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Are Camel Spiders Venomous?

 
By Janhvi Johorey, Psychologist specialized in animal therapy. April 18, 2017
Are Camel Spiders Venomous?

During the Iraq war in 2003, a new internet sensation hit the online world– the Camel Spider. Stories about how camel spiders are venomous began to abound on the Internet. Many of the rumors also displayed the spiders to be about ½ the size of a human. But, the truth (as they say) is stranger than fiction. Perhaps one of the biggest myths is that Middle East's camel spiders can run as fast as humans and have a massive appetite for large sized mammals. However, despite its history as a large predator, the camel spider is not venomous. This AnimalWised article will guide you through the true facts concerning the camel spider.

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Fact vs Myth

The camel spider does not attack humans or large mammals and is definitely not the most venomous spider in the World. However, the real camel spider is still an interesting predator. Still, many myths abound regarding this spider. It has been misidentified as a spider, for starters. Camel Spiders are members of the Arachnida family but they are solpugid. These camel spiders called the wind scorpion, are also known as Egyptian giant solpugid. Only 6 inches or fifteen centimeters in length, the creature is definitely not half the size of a human! These arachnids run fast, not at breakneck speeds though. At the highest speed of 16kmph, the spider moves fast, not with lightning rapidity as rumored.

The Bite

Camel Spiders do not pose a threat to humans. Though their bite is painful to rodents, small birds, lizards, and insects, these deadly predators are desert dwellers that only attack to eat. With massive, powerful jaws, up to one-third the size of the body length, the camel spider uses its jaw to capture victims and beat them to a pulp with sawing or chopping motions. Though not venomous, camel spiders use digestive fluids for liquefying the flesh of the victim, making it easy to feast on the remains.

  • Symptoms Associated With A Camel Spider's Bite

You may get intense pain if bitten by a camel spider on account of its strong jaws. The inflammation that follows is due to trauma to the tissue. Depending on its size and the area the camel spider bites, there may be mild to extensive bleeding. Camel spiders lack venom, so first aid treatment suffices for a camel spider bite.

  • What to do if you're bitten

Wash the area with mild soap or saline solution and water. The camel spider's bite is chock-a-block with bacteria which can cause infection later. So it is important to apply antibiotic ointment after cleaning the bite. Based on the wound's size, a bandage is applied to prevent the dirt from going in. Check and get a tetanus shot for the wound. If a fever develops, consult a doctor. Earning their moniker from their habit of chasing shade near camels, the camel spider can also be found in America. A greater risk associated with the bite is the lesions that appear. You need treatment for the bite. A camel spider is also known as sun or wind spider. Solpugids like the camel spider are known as beard cutters because their fang-like jaws are so powerful, they can penetrate human skin. Estimates indicate just around 9% of spider bites from a camel spider cause infection, so cleanse the area thoroughly if you have been bitten.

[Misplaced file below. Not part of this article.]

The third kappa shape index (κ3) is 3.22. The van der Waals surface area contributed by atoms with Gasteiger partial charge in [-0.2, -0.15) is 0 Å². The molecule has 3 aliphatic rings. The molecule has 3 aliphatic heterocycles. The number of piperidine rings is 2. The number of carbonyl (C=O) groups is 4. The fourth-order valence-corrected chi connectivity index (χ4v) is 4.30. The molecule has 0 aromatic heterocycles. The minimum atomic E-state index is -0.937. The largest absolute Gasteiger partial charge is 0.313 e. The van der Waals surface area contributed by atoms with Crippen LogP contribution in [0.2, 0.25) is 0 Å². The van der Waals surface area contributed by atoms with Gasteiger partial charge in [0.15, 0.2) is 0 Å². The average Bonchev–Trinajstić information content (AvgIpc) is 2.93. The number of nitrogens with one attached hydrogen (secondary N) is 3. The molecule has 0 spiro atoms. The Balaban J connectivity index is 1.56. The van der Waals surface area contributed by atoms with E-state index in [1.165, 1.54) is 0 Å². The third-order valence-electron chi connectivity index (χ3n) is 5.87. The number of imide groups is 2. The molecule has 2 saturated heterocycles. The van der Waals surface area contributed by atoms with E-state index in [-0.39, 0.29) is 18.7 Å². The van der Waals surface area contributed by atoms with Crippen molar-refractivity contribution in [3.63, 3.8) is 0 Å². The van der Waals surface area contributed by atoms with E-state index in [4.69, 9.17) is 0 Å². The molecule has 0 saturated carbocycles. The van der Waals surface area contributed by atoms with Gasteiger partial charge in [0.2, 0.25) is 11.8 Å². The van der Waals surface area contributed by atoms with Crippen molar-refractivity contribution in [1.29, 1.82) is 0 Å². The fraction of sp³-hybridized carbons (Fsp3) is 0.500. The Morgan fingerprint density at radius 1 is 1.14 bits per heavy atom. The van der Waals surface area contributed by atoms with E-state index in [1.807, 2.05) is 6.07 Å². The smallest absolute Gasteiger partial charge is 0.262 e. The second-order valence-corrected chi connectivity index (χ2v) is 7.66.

Are Camel Spiders Venomous? - Fact vs Myth

What About the Name?

Camel spiders are called so because they are believed to stand near camels, the ship of the desert, in search of shade. They belong to the Arachnida species. All spiders are of this species. But an important point to note is that not all arachnids are spiders! The wind scorpion/Camel spider is not a scorpion either. According to the NSF, it is a Solifugae genus which in Latin means “those fleeing from the sun.” The camel spider constantly looks for shade from the searing Middle eastern sun. There are over 1000 species of solifuges, as per the integrated Taxonomic Information System or ITIS, and over 150 genera. Of the kingdom Animalia, it is of the Bilateria subkingdom. The camel spider belongs to the infrakingdom Protostomia and the superphylum Ecdysozoa. It also belongs to the phylum Arthropoda and the subphylum Chelicerata. Of the Class Arachnida, to which all spiders belong, the camel spider is of the order Solifugae. Some of the families to which this solpugid belongs are:

  • Solpugidae
  • Rhagodidae
  • Mummuciidae
  • Melanoblissiidae
  • Karschiidae
  • Hexisopodidae
  • Gylippidae
  • Galoedidae
  • Eremobatidae
  • Daesiidae
  • Ceromidae
  • Ammotrechidae

Facts about Camel Spiders

As per the British Broadcasting Service website, though camel spiders have only 8 legs, they seem to have ten. The two extra additions are sensory appendages known as pedipalps. These spiders weigh a mere 56 grams though. Their heads are where their chelicerae meet. The latter are jaws which have to be powerful enough to feast on the prey.

Habitat and Diet

While the tan colored camel spiders are found in Middle East deserts, they also like in Mexico and SW US, as per the NSF. Also primarily nightbirds, these creatures run away from the sun. Camel spiders are also carnivores and feed on small insects, rodents, and birds. Another difference between spiders and this creature is that camel spiders breathe with a trachea. This permits fast intake of oxygen and assists in quick movement.

Are Camel Spiders Venomous? - Facts about Camel Spiders

If you want to read similar articles to Are Camel Spiders Venomous?, we recommend you visit our Facts about the animal kingdom category.

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